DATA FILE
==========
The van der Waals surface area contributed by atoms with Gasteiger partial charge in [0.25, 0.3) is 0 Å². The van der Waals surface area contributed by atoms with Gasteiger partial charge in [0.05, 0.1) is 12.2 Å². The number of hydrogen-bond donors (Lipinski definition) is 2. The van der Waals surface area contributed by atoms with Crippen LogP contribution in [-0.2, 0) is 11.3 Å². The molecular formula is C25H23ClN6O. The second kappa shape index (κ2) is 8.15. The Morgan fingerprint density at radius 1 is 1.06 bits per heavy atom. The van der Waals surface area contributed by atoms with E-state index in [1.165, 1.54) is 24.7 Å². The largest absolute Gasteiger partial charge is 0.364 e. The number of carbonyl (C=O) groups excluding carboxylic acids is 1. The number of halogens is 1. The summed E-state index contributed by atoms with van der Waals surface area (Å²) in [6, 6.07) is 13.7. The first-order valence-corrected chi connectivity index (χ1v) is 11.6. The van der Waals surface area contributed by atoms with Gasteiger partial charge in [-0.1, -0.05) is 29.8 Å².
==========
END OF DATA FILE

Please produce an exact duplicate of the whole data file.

The van der Waals surface area contributed by atoms with Gasteiger partial charge in [0.25, 0.3) is 0 Å². The van der Waals surface area contributed by atoms with Gasteiger partial charge in [0.05, 0.1) is 12.2 Å². The number of hydrogen-bond donors (Lipinski definition) is 2. The van der Waals surface area contributed by atoms with Crippen LogP contribution in [-0.2, 0) is 11.3 Å². The molecular formula is C25H23ClN6O. The second kappa shape index (κ2) is 8.15. The Morgan fingerprint density at radius 1 is 1.06 bits per heavy atom. The van der Waals surface area contributed by atoms with E-state index in [1.165, 1.54) is 24.7 Å². The largest absolute Gasteiger partial charge is 0.364 e. The number of carbonyl (C=O) groups excluding carboxylic acids is 1. The number of halogens is 1. The summed E-state index contributed by atoms with van der Waals surface area (Å²) in [6, 6.07) is 13.7. The first-order valence-corrected chi connectivity index (χ1v) is 11.6. The van der Waals surface area contributed by atoms with Gasteiger partial charge in [-0.1, -0.05) is 29.8 Å².